2.2. Aorist and perfect The ordinary meaning of the simple form refers, as seen above, to an anterior event, often metaphorized as “punctual”, similar to the definite past in Romance languages:18 it contrasts both with the imperfect, which involves duration or habit, and with the perfect, which has present relevance. Whereas the simple past can be represented by a bound interval, which implies a radical disjunction from the time of utterance (and from the subjectivity of the utterer), the perfect can be represented by an interval bound only on the left (point of departure: the anterior event) and open to the right, which makes it contiguous to the time of utterance. For this reason the perfect –named the “adjacent” in Greek19– fits subjective discourse and provides space for the speaker’s viewpoint: the speaker takes stock of the process and validates it. This contiguity with the time of utterance was interpreted by
The same is true with other tenses: tum jaldī t̩hīk ho jāoge [2 soon fine be go.fut.2] “you will soon get well”, vs. tum t̩hīk hoge “you will be fine”, maī t̩hīk hū̃ “I am fine”. 16 Usne yah cit̩t̩hī likh mārā “he wrote this inconsiderate foolish/rude letter (write beat)”; tum yah samajh bait̩he ki “you stupidly (mis)understood that… (understand sit)”. 17 When a Vv sequence is in the aorist, the problem consists in combining the properties of both perfective and aorist, including the contradictory properties (either instantiating or not the crossing of the boundary). One way to solve this problem is to consider the Vv sequence as lexical, as does Nespital in his dictionary of the Hindi verbs (1997). Needless to say, further research is needed in this field. 18 Whatever its designation in the respective grammatical traditions (French “passé simple” or “aoriste” (fis “I did”), Spanish “pretérito indefinido” (hicé “I did”), Italian “passato remoto” (feci “I did”). 19 This contrast between aorist and perfect was clearly stated by Stephanos of the Stoic tradition, at the very beginning of reflexions on these grammatical categories: Stephanos calls the perfect parakeimenos which means “adjacent”, and contrasts it with the aorist which is not adjacent. 15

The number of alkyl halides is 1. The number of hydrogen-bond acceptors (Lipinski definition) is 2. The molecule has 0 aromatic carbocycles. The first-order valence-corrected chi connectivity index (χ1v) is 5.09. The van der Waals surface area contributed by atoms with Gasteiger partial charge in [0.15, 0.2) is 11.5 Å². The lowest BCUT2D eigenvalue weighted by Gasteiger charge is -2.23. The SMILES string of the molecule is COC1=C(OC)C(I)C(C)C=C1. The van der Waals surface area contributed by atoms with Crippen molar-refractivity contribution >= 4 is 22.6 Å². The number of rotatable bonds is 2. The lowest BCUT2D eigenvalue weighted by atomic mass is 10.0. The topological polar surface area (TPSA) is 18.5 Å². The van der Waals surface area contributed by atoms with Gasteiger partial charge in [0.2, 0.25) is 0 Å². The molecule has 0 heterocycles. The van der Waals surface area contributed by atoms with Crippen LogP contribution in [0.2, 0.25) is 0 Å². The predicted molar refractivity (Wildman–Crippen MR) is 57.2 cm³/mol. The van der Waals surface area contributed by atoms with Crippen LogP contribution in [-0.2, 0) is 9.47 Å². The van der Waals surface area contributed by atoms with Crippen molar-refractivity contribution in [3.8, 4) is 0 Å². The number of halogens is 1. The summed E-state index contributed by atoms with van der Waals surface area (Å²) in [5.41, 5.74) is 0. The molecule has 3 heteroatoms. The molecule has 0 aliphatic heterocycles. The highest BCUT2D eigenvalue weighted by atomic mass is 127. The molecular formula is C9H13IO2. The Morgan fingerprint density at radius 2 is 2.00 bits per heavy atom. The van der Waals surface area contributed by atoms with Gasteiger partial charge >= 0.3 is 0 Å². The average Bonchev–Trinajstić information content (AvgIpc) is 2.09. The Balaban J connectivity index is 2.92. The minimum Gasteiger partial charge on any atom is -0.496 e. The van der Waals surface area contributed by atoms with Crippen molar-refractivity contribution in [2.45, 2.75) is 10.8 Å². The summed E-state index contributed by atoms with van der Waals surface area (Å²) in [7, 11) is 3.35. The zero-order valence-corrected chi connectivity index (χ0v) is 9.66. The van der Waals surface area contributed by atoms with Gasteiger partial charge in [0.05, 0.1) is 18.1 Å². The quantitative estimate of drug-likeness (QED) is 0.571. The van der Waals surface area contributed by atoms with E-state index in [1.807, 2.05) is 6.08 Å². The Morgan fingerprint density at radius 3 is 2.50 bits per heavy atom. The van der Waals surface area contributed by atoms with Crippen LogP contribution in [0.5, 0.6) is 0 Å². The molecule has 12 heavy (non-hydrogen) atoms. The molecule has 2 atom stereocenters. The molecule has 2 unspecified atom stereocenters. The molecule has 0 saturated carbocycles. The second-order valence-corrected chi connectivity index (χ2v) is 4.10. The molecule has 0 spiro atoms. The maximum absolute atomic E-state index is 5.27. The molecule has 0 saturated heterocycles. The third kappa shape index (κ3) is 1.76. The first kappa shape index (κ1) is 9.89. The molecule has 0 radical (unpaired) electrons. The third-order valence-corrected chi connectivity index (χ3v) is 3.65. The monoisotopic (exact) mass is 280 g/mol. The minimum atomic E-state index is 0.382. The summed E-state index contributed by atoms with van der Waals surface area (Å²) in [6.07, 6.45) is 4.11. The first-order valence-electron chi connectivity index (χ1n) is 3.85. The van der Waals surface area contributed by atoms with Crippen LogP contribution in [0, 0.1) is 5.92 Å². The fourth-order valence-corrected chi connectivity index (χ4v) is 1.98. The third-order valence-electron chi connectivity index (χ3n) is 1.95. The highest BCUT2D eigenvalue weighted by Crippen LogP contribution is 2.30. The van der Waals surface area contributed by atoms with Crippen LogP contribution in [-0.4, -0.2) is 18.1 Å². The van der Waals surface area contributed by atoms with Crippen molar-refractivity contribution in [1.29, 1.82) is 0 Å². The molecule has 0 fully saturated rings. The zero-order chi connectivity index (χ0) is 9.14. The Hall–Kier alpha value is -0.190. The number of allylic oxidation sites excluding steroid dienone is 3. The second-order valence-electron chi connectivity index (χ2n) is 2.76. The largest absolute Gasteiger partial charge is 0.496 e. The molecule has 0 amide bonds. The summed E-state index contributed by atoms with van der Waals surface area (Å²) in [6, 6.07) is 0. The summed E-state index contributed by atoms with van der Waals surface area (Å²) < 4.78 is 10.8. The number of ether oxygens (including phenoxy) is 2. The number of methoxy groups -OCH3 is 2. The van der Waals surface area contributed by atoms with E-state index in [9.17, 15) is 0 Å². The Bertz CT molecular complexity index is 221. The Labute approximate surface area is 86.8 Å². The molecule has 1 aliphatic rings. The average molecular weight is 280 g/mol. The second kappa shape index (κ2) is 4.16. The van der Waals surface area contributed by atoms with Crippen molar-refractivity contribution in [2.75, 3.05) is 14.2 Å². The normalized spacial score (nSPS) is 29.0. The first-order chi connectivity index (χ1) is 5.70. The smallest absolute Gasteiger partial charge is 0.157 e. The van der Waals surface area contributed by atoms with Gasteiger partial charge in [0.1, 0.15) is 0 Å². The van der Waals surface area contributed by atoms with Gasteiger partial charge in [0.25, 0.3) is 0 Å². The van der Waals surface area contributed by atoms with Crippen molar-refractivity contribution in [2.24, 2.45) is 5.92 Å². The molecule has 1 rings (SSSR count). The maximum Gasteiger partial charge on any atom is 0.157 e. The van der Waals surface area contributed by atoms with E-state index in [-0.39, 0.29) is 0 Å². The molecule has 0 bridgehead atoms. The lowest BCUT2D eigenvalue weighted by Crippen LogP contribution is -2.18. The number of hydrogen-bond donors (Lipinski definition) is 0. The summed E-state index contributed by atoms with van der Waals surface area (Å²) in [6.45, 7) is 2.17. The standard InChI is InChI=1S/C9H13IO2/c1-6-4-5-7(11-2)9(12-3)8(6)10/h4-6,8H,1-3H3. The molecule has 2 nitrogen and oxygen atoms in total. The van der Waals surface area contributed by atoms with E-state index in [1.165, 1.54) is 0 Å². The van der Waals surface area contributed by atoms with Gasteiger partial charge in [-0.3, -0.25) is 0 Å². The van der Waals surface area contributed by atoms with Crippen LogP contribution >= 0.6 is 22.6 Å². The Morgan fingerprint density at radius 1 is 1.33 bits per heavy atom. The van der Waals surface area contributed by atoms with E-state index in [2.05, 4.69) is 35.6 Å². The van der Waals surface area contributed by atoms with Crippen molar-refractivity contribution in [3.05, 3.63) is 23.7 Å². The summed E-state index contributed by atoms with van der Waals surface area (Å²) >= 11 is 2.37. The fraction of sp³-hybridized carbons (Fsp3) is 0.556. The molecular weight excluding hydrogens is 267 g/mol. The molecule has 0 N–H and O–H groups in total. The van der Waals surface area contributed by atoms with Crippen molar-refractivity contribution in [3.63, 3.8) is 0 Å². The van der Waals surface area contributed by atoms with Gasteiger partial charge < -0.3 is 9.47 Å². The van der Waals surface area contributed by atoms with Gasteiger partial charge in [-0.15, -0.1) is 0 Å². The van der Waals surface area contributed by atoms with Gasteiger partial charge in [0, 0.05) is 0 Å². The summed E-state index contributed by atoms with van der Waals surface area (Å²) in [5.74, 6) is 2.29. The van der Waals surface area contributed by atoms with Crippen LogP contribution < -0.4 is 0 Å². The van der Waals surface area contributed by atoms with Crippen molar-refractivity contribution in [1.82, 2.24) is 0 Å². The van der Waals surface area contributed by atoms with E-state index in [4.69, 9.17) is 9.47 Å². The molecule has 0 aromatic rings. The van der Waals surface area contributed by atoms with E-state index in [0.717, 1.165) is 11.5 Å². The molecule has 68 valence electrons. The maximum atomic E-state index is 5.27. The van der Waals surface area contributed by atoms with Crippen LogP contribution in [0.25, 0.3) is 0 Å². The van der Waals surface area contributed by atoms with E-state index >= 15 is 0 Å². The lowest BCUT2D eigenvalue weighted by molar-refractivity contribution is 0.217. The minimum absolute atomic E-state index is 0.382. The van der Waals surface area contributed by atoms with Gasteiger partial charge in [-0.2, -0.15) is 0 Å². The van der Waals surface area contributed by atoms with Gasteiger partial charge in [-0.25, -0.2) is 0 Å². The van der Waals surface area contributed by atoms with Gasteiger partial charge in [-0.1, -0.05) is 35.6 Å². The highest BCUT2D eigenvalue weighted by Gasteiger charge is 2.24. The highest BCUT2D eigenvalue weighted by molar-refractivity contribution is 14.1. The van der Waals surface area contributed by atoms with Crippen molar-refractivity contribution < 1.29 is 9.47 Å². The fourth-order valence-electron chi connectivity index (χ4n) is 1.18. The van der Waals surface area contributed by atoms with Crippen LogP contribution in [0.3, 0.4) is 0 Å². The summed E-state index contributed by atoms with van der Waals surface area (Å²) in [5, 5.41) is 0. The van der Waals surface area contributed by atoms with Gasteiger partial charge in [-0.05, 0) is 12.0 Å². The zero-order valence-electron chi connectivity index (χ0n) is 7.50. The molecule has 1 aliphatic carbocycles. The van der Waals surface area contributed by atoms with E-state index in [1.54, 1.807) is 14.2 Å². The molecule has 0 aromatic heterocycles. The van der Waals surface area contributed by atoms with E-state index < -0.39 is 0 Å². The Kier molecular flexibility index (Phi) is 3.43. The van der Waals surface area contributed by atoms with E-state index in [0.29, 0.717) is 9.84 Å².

Benveniste (1966) as typical of subjective discourse, related to the ego parameters, in contrast with the objective tense of (hi)story and narration, unrelated to the ego. Using Desclés topological model for tense and aspect, this contrast could be represented as follows (adapted from Desclés 1991)20: aorist ---[///]T1-----To aorist ---[///]T1-----[ To note
perfect ----[---] /////-----[ To
Culioli (1999: 137) accounts for the specific dissociation from the time of utterance, a feature typical of the aorist, with[ an operation which he calls ω (disjunction) and which is responsible for the radical disjunction between the Time, in relation to the Situation (Sit1, T1) of the event represented, and the Time and Situation of utterance (Sito, To), where To is related to the subject S, unlike other t occurrences of T, hence the graph T. The aorist is thus characterized by the following operation: < S1 (T1) > ω So (T To). In the perfect there is no such disjunction operation, since it must be anchored in a situation related to the utterer (or Subject). Whereas the Hindi perfect may have experiential connotations (9), and resultant connotations, particularly when the perfect participle is added (10), the aorist cannot (11):
He has gone to America (he has the experience of living there which still persists)
He has gone to the market (he is not home, you cannot meet him now)
Le crochet ouvert correspondent à To n’indique pas une coupure séparante mais une « coupure continue », c’est-à-dire qu’il y a continuité avec le temps de l’énonciation.
Examples (9) and (10) are from Narang (1984: 74, 128).
I went through the market, saw everything, bought nothing.